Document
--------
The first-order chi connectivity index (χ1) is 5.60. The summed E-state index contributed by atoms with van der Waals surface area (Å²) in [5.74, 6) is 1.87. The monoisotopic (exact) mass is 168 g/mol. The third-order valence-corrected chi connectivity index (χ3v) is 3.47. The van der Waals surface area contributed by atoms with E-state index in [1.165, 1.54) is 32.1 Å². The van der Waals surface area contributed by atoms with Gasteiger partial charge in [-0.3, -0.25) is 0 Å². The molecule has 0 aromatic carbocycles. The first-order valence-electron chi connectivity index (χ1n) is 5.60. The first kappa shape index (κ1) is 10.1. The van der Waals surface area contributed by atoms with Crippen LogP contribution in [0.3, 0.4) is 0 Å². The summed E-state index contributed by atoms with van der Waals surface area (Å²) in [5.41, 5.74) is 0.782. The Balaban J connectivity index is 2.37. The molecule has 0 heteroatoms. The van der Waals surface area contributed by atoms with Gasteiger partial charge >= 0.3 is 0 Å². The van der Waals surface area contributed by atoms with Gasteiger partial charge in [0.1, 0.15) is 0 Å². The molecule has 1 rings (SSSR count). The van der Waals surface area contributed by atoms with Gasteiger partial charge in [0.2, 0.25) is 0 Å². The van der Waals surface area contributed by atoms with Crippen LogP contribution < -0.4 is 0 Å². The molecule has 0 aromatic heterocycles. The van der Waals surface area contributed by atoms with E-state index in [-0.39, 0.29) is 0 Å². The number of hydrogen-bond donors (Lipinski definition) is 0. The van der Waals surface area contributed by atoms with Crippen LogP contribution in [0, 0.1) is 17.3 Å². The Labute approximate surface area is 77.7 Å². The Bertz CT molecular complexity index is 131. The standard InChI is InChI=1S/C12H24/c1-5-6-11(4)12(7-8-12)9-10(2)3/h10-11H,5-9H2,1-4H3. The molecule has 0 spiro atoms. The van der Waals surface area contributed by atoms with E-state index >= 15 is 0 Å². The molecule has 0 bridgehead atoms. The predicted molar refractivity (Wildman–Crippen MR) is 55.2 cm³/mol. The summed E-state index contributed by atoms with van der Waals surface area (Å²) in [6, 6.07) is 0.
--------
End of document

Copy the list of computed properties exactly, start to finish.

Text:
The first-order chi connectivity index (χ1) is 5.60. The summed E-state index contributed by atoms with van der Waals surface area (Å²) in [5.74, 6) is 1.87. The monoisotopic (exact) mass is 168 g/mol. The third-order valence-corrected chi connectivity index (χ3v) is 3.47. The van der Waals surface area contributed by atoms with E-state index in [1.165, 1.54) is 32.1 Å². The van der Waals surface area contributed by atoms with Gasteiger partial charge in [-0.3, -0.25) is 0 Å². The molecule has 0 aromatic carbocycles. The first-order valence-electron chi connectivity index (χ1n) is 5.60. The first kappa shape index (κ1) is 10.1. The van der Waals surface area contributed by atoms with Crippen LogP contribution in [0.3, 0.4) is 0 Å². The summed E-state index contributed by atoms with van der Waals surface area (Å²) in [5.41, 5.74) is 0.782. The Balaban J connectivity index is 2.37. The molecule has 0 heteroatoms. The van der Waals surface area contributed by atoms with Gasteiger partial charge >= 0.3 is 0 Å². The van der Waals surface area contributed by atoms with Gasteiger partial charge in [0.1, 0.15) is 0 Å². The molecule has 1 rings (SSSR count). The van der Waals surface area contributed by atoms with Gasteiger partial charge in [0.2, 0.25) is 0 Å². The van der Waals surface area contributed by atoms with Crippen LogP contribution < -0.4 is 0 Å². The molecule has 0 aromatic heterocycles. The van der Waals surface area contributed by atoms with E-state index in [-0.39, 0.29) is 0 Å². The number of hydrogen-bond donors (Lipinski definition) is 0. The van der Waals surface area contributed by atoms with Crippen LogP contribution in [0, 0.1) is 17.3 Å². The Labute approximate surface area is 77.7 Å². The Bertz CT molecular complexity index is 131. The standard InChI is InChI=1S/C12H24/c1-5-6-11(4)12(7-8-12)9-10(2)3/h10-11H,5-9H2,1-4H3. The molecule has 0 spiro atoms. The van der Waals surface area contributed by atoms with E-state index >= 15 is 0 Å². The molecule has 0 bridgehead atoms. The predicted molar refractivity (Wildman–Crippen MR) is 55.2 cm³/mol. The summed E-state index contributed by atoms with van der Waals surface area (Å²) in [6, 6.07) is 0.